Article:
Tsitsikamma to George
The next 160 km drive takes you to George passing yet again a number of scenics, must-see towns.
The first stop is Plettenberg Bay-synonymous with the spectacular Beacon Island hotel. The resort forms part of the Tsogo Sun chain however works on a timeshare basis and needs to be booked out for a week's stay so an overnight stop is not an option. The hotel though is strategically placed on the ocean so when standing on the pool deck you get a full ocean view, which gives off the illusion of being on an island. With easy access to the beach, this location is a prime holiday destination. This picturesque town offers world-class coastal living and tourism at its best with its pristine beaches and the tourist life coming to life on the main road. The beaches also offer to lookout points for whale watching when in season- which is predominantly between June and November. Even if you don't get a glimpse of the whales you will still get the opportunity to view spectacular views of the Cape Peninsula or you can enjoy scuba diving with seals or dolphins. There is one halal option but with the variety of fresh seafood available, food is easy to come by.
Image Credits: Photo by Ranate Boni on Unsplash
Leaving Plettenberg Bay leads to the next town which is Knysna. Back in the day, Knysna was a sought-after holiday destination and holidaymakers would flock towards this quaint mountainous town. However as time passed, Knysna lost its charm and has become somewhat neglected. Food is a bit difficult to come by and even finding prayers rooms is a challenge. The advice though is to still pass through and at the very least take in the sights. Some of the notable activities include a cruise around the Knysna lagoon which although a bit pricey offers absolutely scenic views of the Knysna Heads. The lagoon is a natural wonder due to its water being fed by 5 different rivers however the winds on the trip can be quite strong so ensure that you take a jacket with you. Knysna is also known for its oysters so if you are a lover of seafood - oysters in particular- please do give them a try. Be cautious though because many of the restaurants use wine during their preparation so your best bet is a takeaway rather than a fine dining experience.
Image Credits: Wikipedia
If you trail up the mountain pass, passing the exquisite homes built on the mountain pass you will come to a secluded pathway that leads to the Knysna Heads. The panoramic views of the ocean, lagoon, and mountains offer another picture-perfect moment with the two mountains -regarded as the 'heads' - appearing almost as though they are parting to make way for the pathway between the lagoon and sea. The eastern side of the head is easily accessible to all but the western side requires a guided tour which can be chartered from the waterfront - this trip though is not really suited for children. While the eastern side is a more family-friendly stop, one is still urged to practice caution, especially with children because the railings are not as secure as one would hope and one wrong slip will send you tumbling down.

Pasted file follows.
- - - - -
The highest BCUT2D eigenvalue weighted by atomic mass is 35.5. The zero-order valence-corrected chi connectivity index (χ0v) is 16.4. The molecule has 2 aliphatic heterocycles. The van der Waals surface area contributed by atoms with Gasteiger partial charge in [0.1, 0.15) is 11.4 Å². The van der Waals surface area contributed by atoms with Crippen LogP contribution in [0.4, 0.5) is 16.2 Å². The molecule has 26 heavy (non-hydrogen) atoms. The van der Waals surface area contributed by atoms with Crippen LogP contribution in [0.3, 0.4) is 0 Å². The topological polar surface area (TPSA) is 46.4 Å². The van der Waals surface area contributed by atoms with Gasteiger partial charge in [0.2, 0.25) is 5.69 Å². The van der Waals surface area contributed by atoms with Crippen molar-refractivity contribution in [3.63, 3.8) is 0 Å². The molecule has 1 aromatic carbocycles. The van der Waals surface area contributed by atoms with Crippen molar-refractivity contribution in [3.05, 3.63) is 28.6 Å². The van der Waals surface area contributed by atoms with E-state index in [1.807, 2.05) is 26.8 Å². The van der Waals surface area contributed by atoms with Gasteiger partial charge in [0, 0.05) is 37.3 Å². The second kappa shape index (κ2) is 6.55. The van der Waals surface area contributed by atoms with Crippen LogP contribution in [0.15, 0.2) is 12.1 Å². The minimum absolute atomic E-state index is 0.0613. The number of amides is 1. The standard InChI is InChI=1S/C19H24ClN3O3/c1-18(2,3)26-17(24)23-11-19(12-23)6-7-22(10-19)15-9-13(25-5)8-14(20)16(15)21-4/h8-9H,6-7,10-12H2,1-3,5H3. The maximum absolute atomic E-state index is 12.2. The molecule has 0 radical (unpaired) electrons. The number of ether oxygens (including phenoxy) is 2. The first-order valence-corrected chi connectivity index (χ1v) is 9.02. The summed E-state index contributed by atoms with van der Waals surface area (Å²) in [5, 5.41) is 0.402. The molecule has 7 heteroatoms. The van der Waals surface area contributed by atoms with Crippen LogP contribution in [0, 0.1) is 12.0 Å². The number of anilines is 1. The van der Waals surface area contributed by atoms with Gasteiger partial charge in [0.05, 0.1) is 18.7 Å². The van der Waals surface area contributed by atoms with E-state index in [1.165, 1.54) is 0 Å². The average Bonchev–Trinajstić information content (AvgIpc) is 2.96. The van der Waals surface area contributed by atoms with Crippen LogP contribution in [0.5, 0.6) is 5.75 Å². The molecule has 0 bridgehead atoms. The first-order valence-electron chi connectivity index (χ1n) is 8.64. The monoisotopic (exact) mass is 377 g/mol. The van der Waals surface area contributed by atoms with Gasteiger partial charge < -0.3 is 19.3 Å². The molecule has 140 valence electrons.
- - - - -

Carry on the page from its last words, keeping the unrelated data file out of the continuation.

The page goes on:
The Knysna Quays Waterfront is a major tourist magnet with an array of shops and eateries to either enjoy a meal at, to get your souvenirs to take home, or just to spend the afternoon relaxing on the boardwalk and enjoying the view. The parking though is a bit small so it's difficult to maneuver and from the entrance, you won't really realize the beauty of this shopping mecca due to the simple exterior
A mere 24kms away is the scenic town of Sedgefield. A bit more commercial than the other coastal towns, Sedgefield still offers beautiful beaches and a very serene coastal ambiance. If staying over there are many hotel options and adrenaline-type sports such as paragliding and adrenaline sailing.
Not far from Sedgefield is Wilderness and if the Garden Route was to be described in all its glory and beauty then this would be the town. Quite and untouched this immaculate piece of land has been so beautifully preserved except for the few homes littering the mountains and coastline. The stores are even so minimal that apart from your basics you won't get much. Although the beaches don't cater for a sea of tourists and have limited parking as well, everything is within walking distance so parking your car literally anywhere within the vicinity will still get you to the beach. The best view of the beach and the most sought-after accommodation can be found on the Wilderness Beachfront and because the town is situated in a valley, the higher you go the better the view gets. A must-see in Wilderness is the Map of Africa. This lookout point showcases the Kaaimans River Valley and the valley miraculously flows in such a way that it creates an identical outline of the African continent. If you look down into the gorge you will get a glimpse of the water which is brownish in color has been found to be extremely beneficial for one's well-being. Very few homes are found on the river's bed because the area encounters occasional flooding and from the opposite end of the viewpoint, you will get to enjoy a bird's eye view of the coast and paragliders gliding from the hill down to the ocean.
Another 10 km away is George which makes the town although isolated an enjoyable stay nonetheless.
Stay tuned for the journey from George to Waterfront Southern Sun. Check out the previous Journeys Port Elizabeth, Tsitsikamma, and Tsitsikamma national park
Cover Photo by Ranate Boni on Unsplash